A fresh pair of eyes can be helpful, particularly when it comes to understanding property. So, this overview of the Cypriot property market, courtesy of U.S. broadsheet The Wall Street Journal, is a welcome reference point for any would-be British buyer of property in Cyprus.
Anyone experiencing post-Brexit uncertainty about property investment in the EU would do well to note the natural counterbalance provided by incentives the Cypriot government has introduced to recover from its own financial troubles.
While tax break incentives for expat buyers and a Cypriot (EU) passport for investors of over €5.0m (or €2.5m each if a collective of 5) have proven successful in bolstering the Cypriot economy, they’ve had an incidental effect too. Right now, tax breaks that make up for any future GBP currency shortfall, along with the prospect of an EU passport after all, make Cyprus an increasingly lucrative residential choice.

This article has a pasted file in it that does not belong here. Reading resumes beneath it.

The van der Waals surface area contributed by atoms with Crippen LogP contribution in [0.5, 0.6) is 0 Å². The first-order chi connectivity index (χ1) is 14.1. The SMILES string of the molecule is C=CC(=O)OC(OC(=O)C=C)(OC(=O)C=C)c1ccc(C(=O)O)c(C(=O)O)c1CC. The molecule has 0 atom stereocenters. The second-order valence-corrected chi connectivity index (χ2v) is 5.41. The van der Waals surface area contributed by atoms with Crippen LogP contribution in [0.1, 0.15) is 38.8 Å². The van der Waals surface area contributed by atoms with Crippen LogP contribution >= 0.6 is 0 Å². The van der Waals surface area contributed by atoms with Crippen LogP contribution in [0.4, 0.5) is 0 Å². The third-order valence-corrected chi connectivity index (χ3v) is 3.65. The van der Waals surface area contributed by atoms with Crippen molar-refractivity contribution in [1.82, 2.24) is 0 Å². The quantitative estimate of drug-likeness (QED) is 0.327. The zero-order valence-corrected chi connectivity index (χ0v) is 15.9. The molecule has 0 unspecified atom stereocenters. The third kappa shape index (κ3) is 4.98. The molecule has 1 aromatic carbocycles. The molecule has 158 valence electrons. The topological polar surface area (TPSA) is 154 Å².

Some of the many attractions of living in Cyprus include its cultural heritage and natural beauty, together with its progressive legal system, healthcare and house-building. If you're looking for a new build development in Cyprus, you can be sure it will be packed with amenities and siturated in an excellent location - with a heritage site, a traditional hillside village and a sea-view close by.
Last year, the Cypriot government enacted a temporary program that cut the cost of title-deed transfers in half, an initiative that is set to be made permanent, a spokesman for the republic’s ministry of finance said. This means a title transfer on a $1 million home sale now costs about $40,065, compared with the $80,132 it would have cost in 2014. A new law passed this summer will cut property taxes by 75% this year and abolish them altogether in 2017, the spokesman said. For buyers spending big sums, Cypriot passports—which provide access to the EU—are available.